You are here:

Geology/Rock ID?


"the rock"
"the rock"  
I was wondering if you could help me ID this rock?   It's been "in my family" for almost 30 years in Iowa (midwest US) and we take it with us whenever we move.  The vein appears to be granite but unsure about the rest.  The black part of it is eroding faster than vein.

Thanks : )

Hi Cammy,
Rocks like this always look interesting, don't they?  This is an igneous rock, as you may already know.  The black part looks to be "Gabbro".  That's an igneous rock that's made up of all the dark, heavy minerals.  It looks like that other black rock, "Basalt".  Both are made of the same minerals, but the crystals/grains that make up the rock are larger in a gabbro.  And that's because the gabbro remained underground and "cooked" for a longer time than the basalt.  Some other things can cause generate larger crystals but "time" is usually the most important.  Gabbro, along with basalt, makes up most of the oceans bedrock.

Here's pretty good definition of gabbro;

Your gabbro has an "intrusion" in it.  That's where another rock has filled up cracks in the base rock.  You are correct, the light colored rock is granite.  You seem to know about that so I won't go into it, except to say geologists call that intrusion a "granitic dike".  

You noticed that the gabbro is eroding faster than the granite. That's because the gabbro is made up of less competent #softer# minerals, in the greater part, than the granite.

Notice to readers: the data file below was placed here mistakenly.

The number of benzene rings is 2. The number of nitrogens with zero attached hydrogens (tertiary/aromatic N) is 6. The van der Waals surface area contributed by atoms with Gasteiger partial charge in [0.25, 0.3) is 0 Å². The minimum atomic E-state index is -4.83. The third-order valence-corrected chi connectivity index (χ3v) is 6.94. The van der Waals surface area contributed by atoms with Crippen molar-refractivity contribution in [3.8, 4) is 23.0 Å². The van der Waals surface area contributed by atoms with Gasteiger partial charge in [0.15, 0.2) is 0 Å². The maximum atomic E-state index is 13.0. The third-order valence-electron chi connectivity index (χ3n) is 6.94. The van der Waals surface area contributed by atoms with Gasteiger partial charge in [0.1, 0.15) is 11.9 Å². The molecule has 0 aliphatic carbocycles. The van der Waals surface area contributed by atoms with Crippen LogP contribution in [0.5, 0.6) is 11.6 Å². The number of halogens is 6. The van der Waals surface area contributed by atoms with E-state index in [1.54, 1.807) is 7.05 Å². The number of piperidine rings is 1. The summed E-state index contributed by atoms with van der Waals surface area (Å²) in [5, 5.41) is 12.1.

Here's a good picture of differential weathering:

Hope this helps.


All Answers

Answers by Expert:

Ask Experts


C. Robert Reszka, Jr.


I can answer any general geology question (rocks, minerals, stratigraphy, geomorphology etc.). My expertise is in the geology of the Michigan Basin, PreCambrian, Paleozoic and Recent. I can answer questions concerning mining and petroleum exploration and production and the laws concerning those activities. I can also answer questions concerning stratigraphy of the Michigan Basin. I will also answer questions about mineral and rock collecting in the Basin. I won`t be able to answer many specific questions on hydrology, geophysics or geochemistry. I may be able to answer very general questions in those venues.


I have been working for the State of Michigan for 36 years as a Geologist and a Resource Analyst. I have experience with Subsurface Geology and Petroleum Geology, mining in Michigan, and Sand Dune Mining and Protection issues.

Michigan Basin Geological Society

Decade of North American Geology.
Bedrock Geology of Michigan

BS Wayne State University

©2017 All rights reserved.